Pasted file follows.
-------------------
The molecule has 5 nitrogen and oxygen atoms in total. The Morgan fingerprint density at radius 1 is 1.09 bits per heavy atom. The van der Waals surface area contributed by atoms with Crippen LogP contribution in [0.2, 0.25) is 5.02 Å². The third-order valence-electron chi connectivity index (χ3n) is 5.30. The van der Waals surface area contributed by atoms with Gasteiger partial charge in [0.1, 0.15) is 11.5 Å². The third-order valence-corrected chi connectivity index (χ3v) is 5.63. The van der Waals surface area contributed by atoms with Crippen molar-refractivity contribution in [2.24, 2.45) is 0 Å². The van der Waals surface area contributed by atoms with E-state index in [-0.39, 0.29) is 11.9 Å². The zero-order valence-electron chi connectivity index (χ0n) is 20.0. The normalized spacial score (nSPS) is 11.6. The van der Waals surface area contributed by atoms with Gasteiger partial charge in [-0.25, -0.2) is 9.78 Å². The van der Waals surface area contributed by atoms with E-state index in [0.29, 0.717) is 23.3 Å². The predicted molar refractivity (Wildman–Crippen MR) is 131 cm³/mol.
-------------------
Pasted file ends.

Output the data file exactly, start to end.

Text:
The molecule has 5 nitrogen and oxygen atoms in total. The Morgan fingerprint density at radius 1 is 1.09 bits per heavy atom. The van der Waals surface area contributed by atoms with Crippen LogP contribution in [0.2, 0.25) is 5.02 Å². The third-order valence-electron chi connectivity index (χ3n) is 5.30. The van der Waals surface area contributed by atoms with Gasteiger partial charge in [0.1, 0.15) is 11.5 Å². The third-order valence-corrected chi connectivity index (χ3v) is 5.63. The van der Waals surface area contributed by atoms with Crippen molar-refractivity contribution in [2.24, 2.45) is 0 Å². The van der Waals surface area contributed by atoms with E-state index in [-0.39, 0.29) is 11.9 Å². The zero-order valence-electron chi connectivity index (χ0n) is 20.0. The normalized spacial score (nSPS) is 11.6. The van der Waals surface area contributed by atoms with Gasteiger partial charge in [-0.25, -0.2) is 9.78 Å². The van der Waals surface area contributed by atoms with E-state index in [0.29, 0.717) is 23.3 Å². The predicted molar refractivity (Wildman–Crippen MR) is 131 cm³/mol.